The DoubleCheck GRC platform selected by KBR is vendor-hosted and rests on a highly configurable application architecture. These factors alone removed two major time investments of an implementation: the application environment provisioning and the customization of the application. Blue Hill Research’s August 2015 Solution Landscape GRC Vendor Implementation Success Strategies identified these factors as key vendor contributors to implementation success (see sidebar). Similarly, the selection of a vendor that provided a flat fee for implementation services and demonstrated a willingness to embrace KBR’s requirements and implementation plan helped to ensure that the implementation could be executed to plan without scope creep or unexpected delays.

Vendor Contributions to Implementation Success

Blue Hill Research’s August 2015 Solution Landscape GRC Vendor Implementation Success Strategies identified vendor and solution capabilities that correlated to Best-Case implementations, including:

  • Rapid Deployment Programs
  • Application Configurability
  • Availability of Out-of-the-box Functionality
  • Software as a Service (SaaS) or hosted delivery models
  • Subscription-based pricing

Blue Hill’s prior research has identified how these sorts of factors represent vendor supplied contributors to effective implementation. However, these characteristics are not ultimate guarantors of success in and of themselves. Solution attributes such as configurability or hosted deployment are factors to assess and trade off against other benefits and drawbacks of a solution. As such, KBR’s selection of these capabilities does not represent a best practice.

Rather, the best practice to be emulated is the organization’s attention to aligning solution architecture and delivery considerations to business and operational needs in planning the implementation. This has been mentioned above with reference to requirements definition. It bears repeating in the context of solution selection.

KBR identified its business requirements, operational preferences, and a go-live target intended to permit use of the platform to support its 2016 controls test review. It then identified non-functional attributes, such as the application architecture and hosting model, that would help further these needs. In so doing, KBR ensured that the solution and vendor that it identified possessed attributes that would facilitate its implementation objectives, rather than present compromises or challenges to work around.

Adopt A “Show Me” Approach To Vendor Claims

In addition to including factors with an impact on implementation, KBR demonstrated a strong emphasis in solution evaluation on ensuring that vendors provided concrete demonstrations of their ability to meet KBR’s needs. To this end, one may observe the emphasis that the organization put on vendors’ ability to demonstrate how it would address requirements in RFP answers and in the demo script and evaluation methodology. KBR disfavored pre-packaged presentations and sought concrete demonstrations of how the offering could address KBR’s requirements.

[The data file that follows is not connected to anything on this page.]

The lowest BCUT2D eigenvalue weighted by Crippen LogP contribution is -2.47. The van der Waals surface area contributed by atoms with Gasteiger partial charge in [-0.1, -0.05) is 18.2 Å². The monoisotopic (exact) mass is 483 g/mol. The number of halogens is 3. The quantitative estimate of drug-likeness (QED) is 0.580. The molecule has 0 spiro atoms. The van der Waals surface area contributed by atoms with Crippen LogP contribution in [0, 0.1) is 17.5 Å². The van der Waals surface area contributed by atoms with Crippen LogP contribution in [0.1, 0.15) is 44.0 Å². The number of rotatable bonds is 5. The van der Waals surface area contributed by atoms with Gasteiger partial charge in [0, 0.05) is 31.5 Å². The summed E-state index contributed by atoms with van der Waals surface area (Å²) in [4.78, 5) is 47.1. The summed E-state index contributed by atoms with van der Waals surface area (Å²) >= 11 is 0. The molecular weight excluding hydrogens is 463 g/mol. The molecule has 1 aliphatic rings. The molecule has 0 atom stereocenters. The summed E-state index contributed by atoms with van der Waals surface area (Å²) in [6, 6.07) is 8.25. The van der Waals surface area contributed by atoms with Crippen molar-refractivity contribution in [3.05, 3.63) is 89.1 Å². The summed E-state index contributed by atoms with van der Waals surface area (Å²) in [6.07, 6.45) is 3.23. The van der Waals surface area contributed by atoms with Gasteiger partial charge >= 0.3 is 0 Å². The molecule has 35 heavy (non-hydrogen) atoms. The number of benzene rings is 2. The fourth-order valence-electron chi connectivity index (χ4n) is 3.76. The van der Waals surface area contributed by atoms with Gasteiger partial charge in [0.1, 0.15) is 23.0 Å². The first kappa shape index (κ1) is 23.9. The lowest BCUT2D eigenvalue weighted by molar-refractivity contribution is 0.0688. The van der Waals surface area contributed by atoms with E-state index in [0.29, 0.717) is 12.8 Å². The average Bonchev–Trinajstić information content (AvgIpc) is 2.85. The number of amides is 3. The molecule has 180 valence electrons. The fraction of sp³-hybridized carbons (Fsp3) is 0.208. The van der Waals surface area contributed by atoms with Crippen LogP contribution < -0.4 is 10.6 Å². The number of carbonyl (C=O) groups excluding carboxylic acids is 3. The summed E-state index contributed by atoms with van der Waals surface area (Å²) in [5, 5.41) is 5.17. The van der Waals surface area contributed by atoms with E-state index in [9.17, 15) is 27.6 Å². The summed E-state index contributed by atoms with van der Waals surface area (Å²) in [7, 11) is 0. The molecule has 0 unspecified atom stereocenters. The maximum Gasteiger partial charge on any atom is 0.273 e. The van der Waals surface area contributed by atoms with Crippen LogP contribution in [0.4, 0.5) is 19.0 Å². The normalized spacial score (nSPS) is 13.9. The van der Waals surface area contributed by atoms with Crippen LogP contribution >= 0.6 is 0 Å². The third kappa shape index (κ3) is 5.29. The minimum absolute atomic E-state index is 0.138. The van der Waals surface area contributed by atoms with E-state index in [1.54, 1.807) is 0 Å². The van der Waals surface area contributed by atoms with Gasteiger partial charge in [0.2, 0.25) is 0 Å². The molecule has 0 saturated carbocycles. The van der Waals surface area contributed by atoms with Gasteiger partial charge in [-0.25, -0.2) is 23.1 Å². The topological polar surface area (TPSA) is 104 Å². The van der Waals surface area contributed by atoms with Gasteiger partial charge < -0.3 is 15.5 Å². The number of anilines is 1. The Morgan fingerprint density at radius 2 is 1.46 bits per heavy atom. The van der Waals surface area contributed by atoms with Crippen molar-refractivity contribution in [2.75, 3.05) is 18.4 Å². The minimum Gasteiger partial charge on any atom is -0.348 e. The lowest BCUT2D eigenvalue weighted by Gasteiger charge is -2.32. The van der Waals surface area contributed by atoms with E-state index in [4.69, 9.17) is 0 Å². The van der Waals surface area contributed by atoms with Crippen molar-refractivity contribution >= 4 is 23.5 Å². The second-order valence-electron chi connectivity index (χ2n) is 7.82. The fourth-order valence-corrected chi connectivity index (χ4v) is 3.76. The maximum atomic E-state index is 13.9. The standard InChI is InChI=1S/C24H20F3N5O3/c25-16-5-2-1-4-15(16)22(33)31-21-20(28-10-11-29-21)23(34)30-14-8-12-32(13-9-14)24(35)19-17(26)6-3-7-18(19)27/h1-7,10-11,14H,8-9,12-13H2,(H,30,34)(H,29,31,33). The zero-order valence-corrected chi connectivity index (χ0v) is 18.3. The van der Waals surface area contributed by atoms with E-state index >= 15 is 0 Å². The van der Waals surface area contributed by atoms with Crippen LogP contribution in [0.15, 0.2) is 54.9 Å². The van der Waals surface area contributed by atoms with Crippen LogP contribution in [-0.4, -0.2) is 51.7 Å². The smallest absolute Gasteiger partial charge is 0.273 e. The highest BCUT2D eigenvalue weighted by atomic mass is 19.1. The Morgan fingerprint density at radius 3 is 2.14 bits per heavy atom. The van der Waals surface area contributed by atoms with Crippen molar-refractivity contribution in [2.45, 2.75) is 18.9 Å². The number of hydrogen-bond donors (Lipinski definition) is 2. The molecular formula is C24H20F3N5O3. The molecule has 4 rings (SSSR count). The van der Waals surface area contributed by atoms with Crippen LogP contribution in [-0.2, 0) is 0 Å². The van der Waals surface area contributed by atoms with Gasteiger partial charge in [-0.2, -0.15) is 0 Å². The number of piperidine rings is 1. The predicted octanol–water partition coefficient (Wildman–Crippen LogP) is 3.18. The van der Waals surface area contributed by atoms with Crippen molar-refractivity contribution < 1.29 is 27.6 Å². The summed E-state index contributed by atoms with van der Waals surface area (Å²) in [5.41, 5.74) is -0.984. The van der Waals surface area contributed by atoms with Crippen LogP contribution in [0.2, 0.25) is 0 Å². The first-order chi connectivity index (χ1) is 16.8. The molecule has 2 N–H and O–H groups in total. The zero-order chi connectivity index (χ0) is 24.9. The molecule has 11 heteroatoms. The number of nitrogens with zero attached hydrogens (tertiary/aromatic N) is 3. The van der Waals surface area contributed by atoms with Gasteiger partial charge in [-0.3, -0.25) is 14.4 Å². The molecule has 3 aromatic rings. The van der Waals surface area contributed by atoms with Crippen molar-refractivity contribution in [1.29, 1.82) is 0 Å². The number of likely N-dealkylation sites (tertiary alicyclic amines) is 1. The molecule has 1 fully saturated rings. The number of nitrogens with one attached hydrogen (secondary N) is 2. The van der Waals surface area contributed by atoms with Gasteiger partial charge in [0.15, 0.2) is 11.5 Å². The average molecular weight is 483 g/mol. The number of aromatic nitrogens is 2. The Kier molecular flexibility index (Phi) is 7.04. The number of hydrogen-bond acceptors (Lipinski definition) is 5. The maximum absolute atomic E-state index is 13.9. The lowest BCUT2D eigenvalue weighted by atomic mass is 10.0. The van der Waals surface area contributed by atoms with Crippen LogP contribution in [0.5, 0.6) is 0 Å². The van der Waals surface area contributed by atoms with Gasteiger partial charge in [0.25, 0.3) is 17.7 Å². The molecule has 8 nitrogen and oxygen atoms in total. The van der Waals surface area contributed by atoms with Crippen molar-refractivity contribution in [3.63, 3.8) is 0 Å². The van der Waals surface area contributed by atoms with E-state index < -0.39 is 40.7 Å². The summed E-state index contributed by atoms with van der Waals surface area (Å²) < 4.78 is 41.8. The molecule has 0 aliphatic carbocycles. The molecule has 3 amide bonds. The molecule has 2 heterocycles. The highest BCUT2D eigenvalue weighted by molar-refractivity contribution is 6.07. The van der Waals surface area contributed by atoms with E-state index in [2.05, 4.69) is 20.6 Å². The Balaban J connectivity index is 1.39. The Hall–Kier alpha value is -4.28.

“We required the vendors we evaluated to provide specific responses regarding our business requirements, not only whether or not the system met them, but how. When you get an RFP response from a vendor, most give you ‘yes’ or ‘no’ for an answer. The truth is a vendor can often answer ‘yes’ honestly when the way that it is done makes you want to say ‘no’.”

Patricia Pavlick
Project Manager, Financial Controls, KBR

This “show me” approach plays a crucial role in ensuring that an organization is able to evaluate a vendor’s true capabilities and enabled KBR to gauge not only what functionality the vendor could effectively deliver, but also how much effort would be required to implement that functionality as a working solution for KBR. A solution that looks good in a “canned” demo or “checks all the boxes” in an RFP might require extensive work and application-level customization in order to adapt it to the buyer’s needs. Uncritical acceptance of vendor answers and a lack of attention to the concrete details of how a solution delivers its functionality will result in scope creep, compromises, and workarounds that retro-fit processes to the limitations of a tool. All of these outcomes work to lengthen deployment and erode value, sometimes by dramatic margins.

KBR found that the willingness and ability of DoubleCheck to configure its platform to meet its requirements within the demonstration provided a clear signal of the vendor’s ability to effectively accommodate its needs within its implementation window. In assessing other vendors, KBR observed an unwillingness to attempt to demonstrate the specific functionality required by KBR, as set forth in KBR’s demo script, which left open questions about whether the systems could be configured to KBR’s specifications quickly and easily. In this way, how a vendor responded to KBR’s requests provided qualitative indications regarding the potential working relationship with a vendor and limitations in its system. To this end, KBR observed that the insights it obtained into the DoubleCheck architecture and vendor relationship in the demo proved to represent key attributes that helped drive the speed and success of its deployment effort.